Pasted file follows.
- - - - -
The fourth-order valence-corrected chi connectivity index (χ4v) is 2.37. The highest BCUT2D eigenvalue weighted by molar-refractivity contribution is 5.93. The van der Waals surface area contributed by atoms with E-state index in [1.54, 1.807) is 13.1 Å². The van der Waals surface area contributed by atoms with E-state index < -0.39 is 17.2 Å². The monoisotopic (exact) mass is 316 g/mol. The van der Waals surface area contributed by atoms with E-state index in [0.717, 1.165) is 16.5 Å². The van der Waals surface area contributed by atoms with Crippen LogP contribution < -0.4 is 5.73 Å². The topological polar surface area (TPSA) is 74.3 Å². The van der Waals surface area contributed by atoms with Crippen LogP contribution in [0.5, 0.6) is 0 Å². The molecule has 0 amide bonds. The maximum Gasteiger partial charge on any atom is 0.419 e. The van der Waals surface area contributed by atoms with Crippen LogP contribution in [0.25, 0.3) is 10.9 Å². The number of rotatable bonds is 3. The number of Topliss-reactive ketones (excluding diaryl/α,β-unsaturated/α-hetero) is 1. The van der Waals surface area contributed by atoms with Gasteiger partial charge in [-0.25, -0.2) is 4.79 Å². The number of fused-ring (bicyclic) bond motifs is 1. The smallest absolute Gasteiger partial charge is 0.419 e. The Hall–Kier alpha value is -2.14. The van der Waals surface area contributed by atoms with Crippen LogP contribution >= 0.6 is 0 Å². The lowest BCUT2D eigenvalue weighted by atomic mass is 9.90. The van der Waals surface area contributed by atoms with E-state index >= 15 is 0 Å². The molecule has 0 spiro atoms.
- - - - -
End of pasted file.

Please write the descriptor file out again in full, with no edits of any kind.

The fourth-order valence-corrected chi connectivity index (χ4v) is 2.37. The highest BCUT2D eigenvalue weighted by molar-refractivity contribution is 5.93. The van der Waals surface area contributed by atoms with E-state index in [1.54, 1.807) is 13.1 Å². The van der Waals surface area contributed by atoms with E-state index < -0.39 is 17.2 Å². The monoisotopic (exact) mass is 316 g/mol. The van der Waals surface area contributed by atoms with E-state index in [0.717, 1.165) is 16.5 Å². The van der Waals surface area contributed by atoms with Crippen LogP contribution < -0.4 is 5.73 Å². The topological polar surface area (TPSA) is 74.3 Å². The van der Waals surface area contributed by atoms with Crippen LogP contribution in [0.5, 0.6) is 0 Å². The molecule has 0 amide bonds. The maximum Gasteiger partial charge on any atom is 0.419 e. The van der Waals surface area contributed by atoms with Crippen LogP contribution in [0.25, 0.3) is 10.9 Å². The number of rotatable bonds is 3. The number of Topliss-reactive ketones (excluding diaryl/α,β-unsaturated/α-hetero) is 1. The van der Waals surface area contributed by atoms with Gasteiger partial charge in [-0.25, -0.2) is 4.79 Å². The number of fused-ring (bicyclic) bond motifs is 1. The smallest absolute Gasteiger partial charge is 0.419 e. The Hall–Kier alpha value is -2.14. The van der Waals surface area contributed by atoms with Crippen LogP contribution >= 0.6 is 0 Å². The lowest BCUT2D eigenvalue weighted by atomic mass is 9.90. The van der Waals surface area contributed by atoms with E-state index >= 15 is 0 Å². The molecule has 0 spiro atoms.